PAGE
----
The Prospects for Progress in DC

Marc Stier |

News stories from Washington, D.C., are beginning to remind us of a melodrama with one cliffhanger after another—and they got worse after Speaker Pelosi decided not to hold a vote on the infrastructure bill last night.

The key question appears to be: “will division between progressives and moderates in the Democratic party” be overcome so they can pass a reconciliation bill, an infrastructure bill, and an increase in the debt limit?

Drama is almost always a part of major policy change, and cliffhangers sell newspapers and generate clicks on the Web. But looking forward, it seems clear that much of this daily drama is hysterical. In fact, I’m going to go out on a limb and say that President Biden and the Democrats in Congress are going to do all of these things within the next week or two.

Why do I believe this?

First, as a recent poll by Data for Progress demonstrates, both the spending AND the taxation parts of the reconciliation bill are WILDLY popular among Democratic, independent, and, as it turns out, a large number of Republican voters nationwide and in Pennsylvania. The pandemic has shown us that too many children live in poverty and that too many working- and middle-class Americans of all ages have been struggling to pay for child care, housing, and health care—especially pharmaceuticals. And it has reminded us that our future depends not just on what we do as individuals but also what we do together. If our children and grandchildren are to have a decent future, we must address climate change by accelerating the transition to renewable energy. If the economy is to work for all we need programs to remedy the growing gap between the income and wealth of the ultra-rich and everyone else. To begin with, it is time for the very rich and corporations to start paying their fair share of taxes to support programs that raise the standard of living for average Americans as well as for the government as a whole.

Second, Democratic members of Congress are, by and large, NOT divided on these issues. For reasons that only they know, and that certainly have more to do with their long-term career goals (and not necessarily their political prospects) than the concerns of their own state, two Democratic members of the Senate are wary of the price tag of the reconciliation bill. Democrats in Pennsylvania—and in most other states—have been united in support of both the reconciliation bill and the infrastructure bill. They have been leading the effort on behalf of this legislation for months.

The real fight in Washington—the fight the press is not covering—is not among Democrats. It is between Democrats who are almost entirely united in support of a progressive agenda and Republicans who oppose everything Democrats support. Republican members of Congress appear to be in Washington only to represent billionaires who don’t want to pay more in taxes and the pharmaceutical industry which thinks Americans should continue to pay far more for drugs developed in this country than people pay abroad. Because they can’t say that in public, there has been absolutely no effective national opposition to the Biden program on the part of Republicans. What Republicans are saying in local communities and on social media—rants about “socialism” and deficits—is unbelievable to all but the 25% of the public that believes all the crazy conspiracy theories on the Right. Rather than talk about economic inequity, health care, child care, and other issues that concern most Americans, Republicans want to continue stirring divisions on the bases of race and immigration status. But these appeals to their base do not move other members of the public. And that is why there is so little opposition on the ground or in the polls to “Build Back Better.”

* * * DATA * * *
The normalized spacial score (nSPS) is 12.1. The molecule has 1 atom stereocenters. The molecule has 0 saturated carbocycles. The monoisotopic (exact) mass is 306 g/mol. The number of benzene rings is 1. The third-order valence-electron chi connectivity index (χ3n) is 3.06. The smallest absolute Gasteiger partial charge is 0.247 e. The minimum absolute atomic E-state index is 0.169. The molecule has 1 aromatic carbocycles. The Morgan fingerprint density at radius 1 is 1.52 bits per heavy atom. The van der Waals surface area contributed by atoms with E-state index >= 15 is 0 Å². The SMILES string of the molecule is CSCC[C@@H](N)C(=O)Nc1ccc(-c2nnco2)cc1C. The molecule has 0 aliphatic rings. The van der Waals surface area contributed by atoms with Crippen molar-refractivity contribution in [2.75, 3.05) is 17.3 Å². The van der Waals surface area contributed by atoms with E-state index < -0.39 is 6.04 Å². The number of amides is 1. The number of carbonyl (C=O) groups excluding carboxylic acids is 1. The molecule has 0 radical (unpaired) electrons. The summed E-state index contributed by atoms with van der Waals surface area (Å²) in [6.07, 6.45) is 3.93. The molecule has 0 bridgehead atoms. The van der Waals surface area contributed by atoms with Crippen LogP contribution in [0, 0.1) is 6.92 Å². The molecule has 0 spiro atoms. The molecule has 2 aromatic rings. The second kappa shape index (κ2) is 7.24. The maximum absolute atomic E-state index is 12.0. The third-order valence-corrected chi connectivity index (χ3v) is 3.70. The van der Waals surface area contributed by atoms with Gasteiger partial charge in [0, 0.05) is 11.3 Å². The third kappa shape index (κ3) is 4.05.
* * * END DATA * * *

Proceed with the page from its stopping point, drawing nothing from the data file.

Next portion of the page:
So, now is the time to keep reminding our members of Congress that they need to stay the course. They must stick with the program and will then be able to take credit for what we have accomplished when “Build Back Better” is enacted.

You can use our online tool to contact your member of Congress to do that.

Contact your legislators and ignore the handwringing. Both the reconciliation bill and the infrastructure bill will be enacted along with a solution to the debt limit problem. The times and the American people demand it. Most Democrats stand behind them and two of the most effective legislative leaders in American history, President Joe Biden and Speaker Nancy Pelosi, are leading the effort.

And even though we know that what passes will not be perfect, to defend it is critical. In order to placate Senators Sinema and Manchin, the reconciliation bill may need to be scaled down a bit. That will most likely mean that some of the new and expanded programs it calls for will expire a few years sooner than originally proposed. That is unfortunate, but it is not the end of the world. These programs help children and families and make health care more affordable, which is what people want. And while these proposals are popular now, they’ll become even more popular once passed and people are benefiting from them. It will become politically impossible not to extend them. And keep in mind that the size of the program is not just measured in dollars. It also involves tax credits, including widespread support for children, which are not included in the spending figure.

Stories about conflict and disarray sell newspapers. But the reality is that the people of this country and the Democratic Party in Congress want to “Build Back Better” and “Tax The Rich.”

That’s why it will happen sooner or later.